The Killeen City Council has spent roughly $29 million in federal relief funding through the American Rescue Plan Act, which is a national debt-relief fund passed by Congress in March that allocates money to cities for use on anything COVID-19 related such as rent relief, salary relief, and community development.

The following programs are those that have been tentatively approved, pending confirmation through the adoption of the fiscal year 2022 budget.

Emergency Operations Center

$11.9 million

The largest program by far, the City Council approved the establishment of an emergency operations center across from the Killeen Independent School District. bus depot. The facility will include a fire station and training facility for the fire department, and will serve as the new base of operations in case of an emergency such as Winter Storm Uri.

Public Safety Premium Pay

$4.55 million

The premium pay bonus is a $2 an hour bonus for public safety workers, including the fire and police departments.

The pay bonus is intended to first be paid out of the American Rescue Plan Act funding for the 2022 fiscal year, and paid only 50% by the same fund the year after. By 2024, the pay increase should be sustained entirely by the general fund.

Hotel Occupancy Tax Fund

$2.13 million

The city is required to set aside a certain amount of its total budget every year. For FY 2022, the city will fund the Hotel Occupancy Tax fund through American Rescue Plan Act.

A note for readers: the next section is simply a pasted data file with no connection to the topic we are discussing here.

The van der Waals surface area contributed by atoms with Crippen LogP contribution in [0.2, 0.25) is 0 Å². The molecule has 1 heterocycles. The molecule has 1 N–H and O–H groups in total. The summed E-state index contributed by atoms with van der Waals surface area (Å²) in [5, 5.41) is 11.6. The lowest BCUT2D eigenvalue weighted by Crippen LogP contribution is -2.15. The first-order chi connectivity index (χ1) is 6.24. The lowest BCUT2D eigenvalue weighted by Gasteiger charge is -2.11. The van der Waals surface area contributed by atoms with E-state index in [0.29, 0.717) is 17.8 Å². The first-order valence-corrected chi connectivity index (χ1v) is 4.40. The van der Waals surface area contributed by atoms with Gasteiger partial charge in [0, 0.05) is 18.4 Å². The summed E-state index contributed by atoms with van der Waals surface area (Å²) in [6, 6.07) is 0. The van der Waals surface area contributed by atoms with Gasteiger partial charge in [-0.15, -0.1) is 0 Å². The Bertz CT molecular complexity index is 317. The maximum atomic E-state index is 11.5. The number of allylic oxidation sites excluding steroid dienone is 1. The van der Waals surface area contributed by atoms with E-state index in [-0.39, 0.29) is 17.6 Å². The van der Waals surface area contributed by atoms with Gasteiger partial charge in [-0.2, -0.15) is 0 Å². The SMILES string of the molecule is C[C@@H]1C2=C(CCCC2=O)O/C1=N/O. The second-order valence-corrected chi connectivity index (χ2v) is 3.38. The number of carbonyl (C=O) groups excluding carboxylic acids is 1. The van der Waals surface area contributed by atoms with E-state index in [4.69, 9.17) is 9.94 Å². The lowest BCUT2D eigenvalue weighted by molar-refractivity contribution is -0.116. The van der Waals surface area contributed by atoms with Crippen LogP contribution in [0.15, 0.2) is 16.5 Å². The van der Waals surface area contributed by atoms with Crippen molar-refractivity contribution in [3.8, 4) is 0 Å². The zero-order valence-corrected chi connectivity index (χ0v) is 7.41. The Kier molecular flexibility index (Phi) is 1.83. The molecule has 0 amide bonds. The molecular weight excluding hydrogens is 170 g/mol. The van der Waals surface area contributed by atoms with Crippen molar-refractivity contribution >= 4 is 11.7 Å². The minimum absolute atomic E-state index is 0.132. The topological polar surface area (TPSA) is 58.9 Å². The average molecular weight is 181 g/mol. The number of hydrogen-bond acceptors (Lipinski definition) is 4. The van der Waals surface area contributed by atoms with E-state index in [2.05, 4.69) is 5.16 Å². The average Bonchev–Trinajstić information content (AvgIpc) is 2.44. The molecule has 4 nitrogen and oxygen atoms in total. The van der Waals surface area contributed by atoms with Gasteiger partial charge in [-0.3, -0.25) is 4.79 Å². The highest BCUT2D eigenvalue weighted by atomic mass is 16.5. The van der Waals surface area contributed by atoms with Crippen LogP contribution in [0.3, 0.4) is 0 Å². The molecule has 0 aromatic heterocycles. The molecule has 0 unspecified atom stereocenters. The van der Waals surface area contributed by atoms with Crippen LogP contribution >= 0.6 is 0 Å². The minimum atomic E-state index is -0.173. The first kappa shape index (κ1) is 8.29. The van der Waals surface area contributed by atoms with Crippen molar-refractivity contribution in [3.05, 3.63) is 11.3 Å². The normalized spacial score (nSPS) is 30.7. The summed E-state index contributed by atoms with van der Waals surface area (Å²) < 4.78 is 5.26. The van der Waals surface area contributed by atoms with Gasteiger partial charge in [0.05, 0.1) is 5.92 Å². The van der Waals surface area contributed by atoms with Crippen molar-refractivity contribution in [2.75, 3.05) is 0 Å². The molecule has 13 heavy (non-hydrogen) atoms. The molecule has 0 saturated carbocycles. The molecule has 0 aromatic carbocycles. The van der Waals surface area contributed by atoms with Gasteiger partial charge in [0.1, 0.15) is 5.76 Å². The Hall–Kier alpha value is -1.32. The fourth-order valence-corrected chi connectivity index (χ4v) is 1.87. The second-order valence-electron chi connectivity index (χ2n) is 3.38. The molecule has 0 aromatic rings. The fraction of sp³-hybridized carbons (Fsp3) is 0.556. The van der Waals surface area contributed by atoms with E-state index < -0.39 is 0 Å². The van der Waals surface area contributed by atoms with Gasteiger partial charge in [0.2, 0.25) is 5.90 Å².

The fund allocated various grants to the arts and assists with deferred maintenance. The fund experienced a certain amount of tumult last year when COVID-19 restrictions forced many grant receivers to delay and eventually cancel their shows, returning the grant to the general fund where it helped to offset the impact of COVID-19 and Winter Storm Uri.

Boys & Girls Clubs of Central Texas

$750,000

The Club requested a $750,000 grant from the city, which would be matched by an additional $750,000 grant for a total of $1.5 million. The grant was a point of contention for the City Council, with an original motion of direction to include the grant in the FY 2022 budget being struck down in a vote of four to three. However, a motion passed just one week later, with Councilwoman Nina Cobb flipping her vote from no to yes, ultimately approving the measure.

Downtown events

$200,000

This fund was intended to be used to fund downtown events such as the Food Fest, Summer Music series and “Market Night Fridays.” According to city staff reports, the events would increase traffic to the “historical overlay district,” increasing awareness and sales of downtown businesses.

The fund began was originally slated for $100,000, but in light of a previously stated desire to revitalize downtown, the City Council increased funding to the current amount of $200,000.

Mental Health Program

$500,000

Killeen will engage police and fire officers in mental health response training.

Police range & Training Facility

$250,000

The Killeen Police Department was also approved for a new shooting range and training facility. City staff did not provide specifics on the size and scope of the facility.

Hill Country Community Action (Meals on Wheels)

$200,000

In an effort to assist those currently serving the Killeen community, the City Council approved $200,000 to assist Meals-On-Wheels with the cost of ingredients and salary relief.

Business Assistance

$1 million

The City Council approved $1 million to assist with the startup cost of downtown businesses payments in an effort to attract commerce to the downtown area.

Conder Park

$2 million